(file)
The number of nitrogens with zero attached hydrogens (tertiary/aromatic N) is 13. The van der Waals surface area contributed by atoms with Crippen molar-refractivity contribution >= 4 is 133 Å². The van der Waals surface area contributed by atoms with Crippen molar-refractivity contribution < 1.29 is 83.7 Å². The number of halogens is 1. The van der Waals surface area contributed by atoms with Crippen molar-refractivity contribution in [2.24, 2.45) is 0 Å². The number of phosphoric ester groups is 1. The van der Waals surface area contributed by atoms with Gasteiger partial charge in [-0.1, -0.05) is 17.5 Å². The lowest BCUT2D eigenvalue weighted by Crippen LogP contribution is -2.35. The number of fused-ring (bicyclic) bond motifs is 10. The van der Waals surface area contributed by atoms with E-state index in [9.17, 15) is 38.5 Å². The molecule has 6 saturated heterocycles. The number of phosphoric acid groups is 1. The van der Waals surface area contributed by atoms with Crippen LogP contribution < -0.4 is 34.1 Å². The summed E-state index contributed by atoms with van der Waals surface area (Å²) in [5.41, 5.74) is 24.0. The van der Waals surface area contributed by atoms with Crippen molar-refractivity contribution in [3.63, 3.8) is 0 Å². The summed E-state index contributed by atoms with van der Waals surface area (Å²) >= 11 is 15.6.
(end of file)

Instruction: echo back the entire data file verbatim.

The number of nitrogens with zero attached hydrogens (tertiary/aromatic N) is 13. The van der Waals surface area contributed by atoms with Crippen molar-refractivity contribution >= 4 is 133 Å². The van der Waals surface area contributed by atoms with Crippen molar-refractivity contribution < 1.29 is 83.7 Å². The number of halogens is 1. The van der Waals surface area contributed by atoms with Crippen molar-refractivity contribution in [2.24, 2.45) is 0 Å². The number of phosphoric ester groups is 1. The van der Waals surface area contributed by atoms with Gasteiger partial charge in [-0.1, -0.05) is 17.5 Å². The lowest BCUT2D eigenvalue weighted by Crippen LogP contribution is -2.35. The number of fused-ring (bicyclic) bond motifs is 10. The van der Waals surface area contributed by atoms with E-state index in [9.17, 15) is 38.5 Å². The molecule has 6 saturated heterocycles. The number of phosphoric acid groups is 1. The van der Waals surface area contributed by atoms with Crippen LogP contribution < -0.4 is 34.1 Å². The summed E-state index contributed by atoms with van der Waals surface area (Å²) in [5.41, 5.74) is 24.0. The van der Waals surface area contributed by atoms with Crippen molar-refractivity contribution in [3.63, 3.8) is 0 Å². The summed E-state index contributed by atoms with van der Waals surface area (Å²) >= 11 is 15.6.